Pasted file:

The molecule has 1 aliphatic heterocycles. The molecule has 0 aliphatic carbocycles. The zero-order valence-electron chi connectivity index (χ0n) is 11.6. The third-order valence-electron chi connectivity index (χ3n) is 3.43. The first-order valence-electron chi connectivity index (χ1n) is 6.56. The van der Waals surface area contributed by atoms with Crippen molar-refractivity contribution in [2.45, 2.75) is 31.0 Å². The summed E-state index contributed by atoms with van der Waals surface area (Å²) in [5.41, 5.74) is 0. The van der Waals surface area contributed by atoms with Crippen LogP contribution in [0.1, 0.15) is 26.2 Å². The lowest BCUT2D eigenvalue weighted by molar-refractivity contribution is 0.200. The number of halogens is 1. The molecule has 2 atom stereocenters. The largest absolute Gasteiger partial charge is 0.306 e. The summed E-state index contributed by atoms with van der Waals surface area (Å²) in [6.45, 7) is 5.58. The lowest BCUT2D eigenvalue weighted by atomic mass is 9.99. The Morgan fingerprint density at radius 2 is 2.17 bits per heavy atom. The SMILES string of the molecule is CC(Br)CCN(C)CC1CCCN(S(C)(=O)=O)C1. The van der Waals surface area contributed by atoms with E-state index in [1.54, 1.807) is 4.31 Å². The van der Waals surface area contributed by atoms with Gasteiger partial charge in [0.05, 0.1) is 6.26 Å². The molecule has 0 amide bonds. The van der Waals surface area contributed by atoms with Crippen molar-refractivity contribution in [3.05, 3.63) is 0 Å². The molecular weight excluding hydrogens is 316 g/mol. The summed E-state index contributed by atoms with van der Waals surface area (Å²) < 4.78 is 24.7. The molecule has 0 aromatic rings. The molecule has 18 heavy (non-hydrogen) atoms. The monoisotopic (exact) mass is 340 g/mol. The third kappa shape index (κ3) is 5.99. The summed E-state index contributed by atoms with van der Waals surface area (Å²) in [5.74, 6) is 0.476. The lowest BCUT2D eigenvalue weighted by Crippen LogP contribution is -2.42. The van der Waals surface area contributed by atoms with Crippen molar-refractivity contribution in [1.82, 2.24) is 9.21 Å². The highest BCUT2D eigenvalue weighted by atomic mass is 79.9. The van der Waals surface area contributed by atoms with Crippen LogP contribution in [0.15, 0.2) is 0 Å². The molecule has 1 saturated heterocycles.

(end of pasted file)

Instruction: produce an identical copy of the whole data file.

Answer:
The molecule has 1 aliphatic heterocycles. The molecule has 0 aliphatic carbocycles. The zero-order valence-electron chi connectivity index (χ0n) is 11.6. The third-order valence-electron chi connectivity index (χ3n) is 3.43. The first-order valence-electron chi connectivity index (χ1n) is 6.56. The van der Waals surface area contributed by atoms with Crippen molar-refractivity contribution in [2.45, 2.75) is 31.0 Å². The summed E-state index contributed by atoms with van der Waals surface area (Å²) in [5.41, 5.74) is 0. The van der Waals surface area contributed by atoms with Crippen LogP contribution in [0.1, 0.15) is 26.2 Å². The lowest BCUT2D eigenvalue weighted by molar-refractivity contribution is 0.200. The number of halogens is 1. The molecule has 2 atom stereocenters. The largest absolute Gasteiger partial charge is 0.306 e. The summed E-state index contributed by atoms with van der Waals surface area (Å²) in [6.45, 7) is 5.58. The lowest BCUT2D eigenvalue weighted by atomic mass is 9.99. The Morgan fingerprint density at radius 2 is 2.17 bits per heavy atom. The SMILES string of the molecule is CC(Br)CCN(C)CC1CCCN(S(C)(=O)=O)C1. The van der Waals surface area contributed by atoms with E-state index in [1.54, 1.807) is 4.31 Å². The van der Waals surface area contributed by atoms with Gasteiger partial charge in [0.05, 0.1) is 6.26 Å². The molecule has 0 amide bonds. The van der Waals surface area contributed by atoms with Crippen molar-refractivity contribution in [3.05, 3.63) is 0 Å². The molecular weight excluding hydrogens is 316 g/mol. The summed E-state index contributed by atoms with van der Waals surface area (Å²) < 4.78 is 24.7. The molecule has 0 aromatic rings. The molecule has 18 heavy (non-hydrogen) atoms. The monoisotopic (exact) mass is 340 g/mol. The third kappa shape index (κ3) is 5.99. The summed E-state index contributed by atoms with van der Waals surface area (Å²) in [5.74, 6) is 0.476. The lowest BCUT2D eigenvalue weighted by Crippen LogP contribution is -2.42. The van der Waals surface area contributed by atoms with Crippen molar-refractivity contribution in [1.82, 2.24) is 9.21 Å². The highest BCUT2D eigenvalue weighted by atomic mass is 79.9. The van der Waals surface area contributed by atoms with Crippen LogP contribution in [0.15, 0.2) is 0 Å². The molecule has 1 saturated heterocycles.